It represents the most powerful merge yet between real estate and the world’s fastest growing industry: wellness. The WELL v1 standard includes two parts, the base building and the tenancy. This gives more opportunity to tenants to be WELL compliant whether or not their landlord wants to participate. Already, 22 million square feet of buildings […]
It represents the most powerful merge yet between real estate and the world’s fastest growing industry: wellness.
The WELL v1 standard includes two parts, the base building and the tenancy. This gives more opportunity to tenants to be WELL compliant whether or not their landlord wants to participate.
Already, 22 million square feet of buildings have been registered for WELL certification globally, and that number is growing fast.
It is set to pressure companies who are falling out of step with industry trends to review workplace well-being in the same way that Green Star transformed built-environment sustainability. Together, both ratings provide unprecedented synergy in long-term well-being and give greater emphasis on human-centred design.
There are seven concepts that make up the WELL standard: Air, Water, Nourishment, Light, Fitness, Comfort and Mind.
The standard considers 102 features for the WELL certification, based on a range of medical studies that arguably give substantial weight to what many designers have always believed. Many of the WELL features are based on existing government standards as well as other key industry standards.
As the most robust measure of health and well-being on the market, the WELL Building Standard has seen interest by companies such as Grocon, Macquarie Bank, Mirvac, Lend Lease, Frasers Property and DEXUS.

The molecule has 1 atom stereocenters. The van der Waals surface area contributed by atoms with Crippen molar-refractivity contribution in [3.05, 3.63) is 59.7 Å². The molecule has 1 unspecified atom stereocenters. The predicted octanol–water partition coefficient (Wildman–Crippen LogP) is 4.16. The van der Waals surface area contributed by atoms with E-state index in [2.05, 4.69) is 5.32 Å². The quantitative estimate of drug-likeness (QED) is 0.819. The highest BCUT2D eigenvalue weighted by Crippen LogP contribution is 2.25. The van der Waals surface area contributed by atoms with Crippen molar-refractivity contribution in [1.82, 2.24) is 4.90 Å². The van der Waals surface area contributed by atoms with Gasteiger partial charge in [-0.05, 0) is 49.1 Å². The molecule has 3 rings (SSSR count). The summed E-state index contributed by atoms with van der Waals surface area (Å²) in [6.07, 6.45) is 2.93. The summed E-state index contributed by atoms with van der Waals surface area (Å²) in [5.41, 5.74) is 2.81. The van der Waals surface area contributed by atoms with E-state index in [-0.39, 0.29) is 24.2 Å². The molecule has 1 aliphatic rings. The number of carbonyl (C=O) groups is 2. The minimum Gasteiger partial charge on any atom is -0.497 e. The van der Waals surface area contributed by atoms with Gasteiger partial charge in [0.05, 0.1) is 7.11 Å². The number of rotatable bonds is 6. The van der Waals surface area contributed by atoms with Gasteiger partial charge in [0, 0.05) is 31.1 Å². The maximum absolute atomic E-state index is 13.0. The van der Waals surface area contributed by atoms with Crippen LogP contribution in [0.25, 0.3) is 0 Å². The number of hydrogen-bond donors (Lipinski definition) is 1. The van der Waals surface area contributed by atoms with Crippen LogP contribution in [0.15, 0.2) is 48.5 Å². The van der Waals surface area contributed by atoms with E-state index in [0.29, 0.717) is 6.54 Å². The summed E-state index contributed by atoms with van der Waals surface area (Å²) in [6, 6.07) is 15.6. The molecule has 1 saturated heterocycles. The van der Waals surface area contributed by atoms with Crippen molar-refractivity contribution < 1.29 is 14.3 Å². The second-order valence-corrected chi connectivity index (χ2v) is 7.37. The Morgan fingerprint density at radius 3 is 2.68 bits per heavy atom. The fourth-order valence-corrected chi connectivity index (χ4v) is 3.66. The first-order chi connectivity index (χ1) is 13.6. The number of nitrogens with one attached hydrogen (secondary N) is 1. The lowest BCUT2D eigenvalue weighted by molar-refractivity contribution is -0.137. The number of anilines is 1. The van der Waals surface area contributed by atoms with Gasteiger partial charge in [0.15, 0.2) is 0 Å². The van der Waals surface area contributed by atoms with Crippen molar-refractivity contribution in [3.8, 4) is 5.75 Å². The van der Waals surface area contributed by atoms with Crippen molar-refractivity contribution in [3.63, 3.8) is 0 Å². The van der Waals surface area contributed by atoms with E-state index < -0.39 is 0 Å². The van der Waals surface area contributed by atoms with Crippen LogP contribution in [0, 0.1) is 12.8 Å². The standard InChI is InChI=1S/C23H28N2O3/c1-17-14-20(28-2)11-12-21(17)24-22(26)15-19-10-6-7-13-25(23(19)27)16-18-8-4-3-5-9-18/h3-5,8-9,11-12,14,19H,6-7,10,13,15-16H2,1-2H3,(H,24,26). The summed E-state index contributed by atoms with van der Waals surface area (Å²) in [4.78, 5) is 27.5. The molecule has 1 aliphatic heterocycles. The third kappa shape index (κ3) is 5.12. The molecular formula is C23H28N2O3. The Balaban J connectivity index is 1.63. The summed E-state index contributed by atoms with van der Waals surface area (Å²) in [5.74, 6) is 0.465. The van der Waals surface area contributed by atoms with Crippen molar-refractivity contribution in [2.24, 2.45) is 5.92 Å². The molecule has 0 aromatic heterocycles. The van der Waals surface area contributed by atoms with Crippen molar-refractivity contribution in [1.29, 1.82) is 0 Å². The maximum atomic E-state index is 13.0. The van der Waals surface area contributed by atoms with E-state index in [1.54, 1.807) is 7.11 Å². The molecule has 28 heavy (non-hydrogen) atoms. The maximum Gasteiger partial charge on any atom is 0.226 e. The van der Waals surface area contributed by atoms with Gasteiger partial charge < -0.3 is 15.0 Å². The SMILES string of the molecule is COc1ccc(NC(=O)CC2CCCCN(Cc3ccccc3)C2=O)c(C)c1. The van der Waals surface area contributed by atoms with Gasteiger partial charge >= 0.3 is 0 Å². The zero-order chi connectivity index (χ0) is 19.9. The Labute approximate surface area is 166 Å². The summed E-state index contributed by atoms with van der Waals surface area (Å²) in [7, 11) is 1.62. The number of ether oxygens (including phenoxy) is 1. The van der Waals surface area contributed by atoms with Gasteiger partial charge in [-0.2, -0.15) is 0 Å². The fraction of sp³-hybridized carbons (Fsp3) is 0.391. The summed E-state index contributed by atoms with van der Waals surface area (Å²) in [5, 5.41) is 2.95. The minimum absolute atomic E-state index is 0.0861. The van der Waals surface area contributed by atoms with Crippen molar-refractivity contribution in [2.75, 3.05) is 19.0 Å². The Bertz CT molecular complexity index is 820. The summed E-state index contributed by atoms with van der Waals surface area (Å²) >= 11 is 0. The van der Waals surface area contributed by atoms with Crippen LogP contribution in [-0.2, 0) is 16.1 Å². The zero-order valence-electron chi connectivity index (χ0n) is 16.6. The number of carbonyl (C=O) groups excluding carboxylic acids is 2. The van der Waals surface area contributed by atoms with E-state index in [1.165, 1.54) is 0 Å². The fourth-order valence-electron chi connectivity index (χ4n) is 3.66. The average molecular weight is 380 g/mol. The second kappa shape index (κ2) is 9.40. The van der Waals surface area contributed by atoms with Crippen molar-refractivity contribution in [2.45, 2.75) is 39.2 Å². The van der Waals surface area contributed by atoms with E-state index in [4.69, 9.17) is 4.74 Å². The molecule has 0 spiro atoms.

Macquarie Bank has already received a Platinum WELL certification for its 50 Martin Place building as well as certification for its 1 Shelley Street in Sydney.
DEXUS’ 480 Queen Street in Brisbane is another WELL certification project that is new and innovative. It features highly collaborative formal and informal areas for work as well as a food and beverage precinct, a nature-based in-building parkland that is 1,400 square metres, and a tree grove rooftop area. The building has 600 bike spaces, 500 lockers, and 45 male and female shower facilities, encouraging physical activity, as well as many more WELL features.
From the first WELL-certified pilot office in Los Angeles, the CBRE Headquarters, 83 per cent of employees said they felt more productive, 92 per cent said that the space had a positive impact on their health and well-being and 94 per cent said the space had a positive impact on their business performance.
WELL provides a meaningful and science-based approach to addressing employee issues around flexibility, physical and mental health. Many of the features encourage companies to take a more active stand to change behaviour on making positive lifestyle choices through education, policy and culture. Companies are now asked to draw employees’ attention to signs about healthy eating and nutrition around the workplace.
One of the main differences noted between the Green Star program and WELL standard is shown in the air filtering and lighting systems used in the buildings. WELL emphasises the need to change lights to fit with our circadian rhythms.
Air quality considers the filters being used in the building and the need for air quality to be better than the outside air. However, one conflict with Green Star could potentially arise, as more energy may be needed to meet the air filtration standards.
The WELL v1 standard has been optimised for commercial and institutional office buildings. What will be even more game changing in Australia is the roll-out of more active WELL certifications in the residential property market.
Australia’s leadership in the built-environment is certainly ready to thrive in this new innovative and comprehensive framework for well-being.